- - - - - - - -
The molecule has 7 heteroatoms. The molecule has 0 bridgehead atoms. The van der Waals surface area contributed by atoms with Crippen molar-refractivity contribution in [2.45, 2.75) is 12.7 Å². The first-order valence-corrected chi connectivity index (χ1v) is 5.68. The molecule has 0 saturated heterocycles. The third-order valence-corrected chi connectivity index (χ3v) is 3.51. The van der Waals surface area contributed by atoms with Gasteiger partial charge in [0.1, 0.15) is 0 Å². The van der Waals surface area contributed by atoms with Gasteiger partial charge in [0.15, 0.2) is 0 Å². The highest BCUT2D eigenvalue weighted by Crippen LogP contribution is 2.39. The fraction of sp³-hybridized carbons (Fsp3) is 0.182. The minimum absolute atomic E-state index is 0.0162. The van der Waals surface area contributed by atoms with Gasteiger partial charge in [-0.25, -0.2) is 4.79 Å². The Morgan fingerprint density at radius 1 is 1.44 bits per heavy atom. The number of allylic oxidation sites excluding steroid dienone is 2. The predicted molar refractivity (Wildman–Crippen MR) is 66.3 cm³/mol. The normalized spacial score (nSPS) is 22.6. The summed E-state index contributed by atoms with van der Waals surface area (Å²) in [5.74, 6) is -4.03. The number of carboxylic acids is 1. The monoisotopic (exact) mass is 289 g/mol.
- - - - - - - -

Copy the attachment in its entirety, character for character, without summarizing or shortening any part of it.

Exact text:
The molecule has 7 heteroatoms. The molecule has 0 bridgehead atoms. The van der Waals surface area contributed by atoms with Crippen molar-refractivity contribution in [2.45, 2.75) is 12.7 Å². The first-order valence-corrected chi connectivity index (χ1v) is 5.68. The molecule has 0 saturated heterocycles. The third-order valence-corrected chi connectivity index (χ3v) is 3.51. The van der Waals surface area contributed by atoms with Gasteiger partial charge in [0.1, 0.15) is 0 Å². The van der Waals surface area contributed by atoms with Gasteiger partial charge in [0.15, 0.2) is 0 Å². The highest BCUT2D eigenvalue weighted by Crippen LogP contribution is 2.39. The fraction of sp³-hybridized carbons (Fsp3) is 0.182. The minimum absolute atomic E-state index is 0.0162. The van der Waals surface area contributed by atoms with Gasteiger partial charge in [-0.25, -0.2) is 4.79 Å². The Morgan fingerprint density at radius 1 is 1.44 bits per heavy atom. The number of allylic oxidation sites excluding steroid dienone is 2. The predicted molar refractivity (Wildman–Crippen MR) is 66.3 cm³/mol. The normalized spacial score (nSPS) is 22.6. The summed E-state index contributed by atoms with van der Waals surface area (Å²) in [5.74, 6) is -4.03. The number of carboxylic acids is 1. The monoisotopic (exact) mass is 289 g/mol.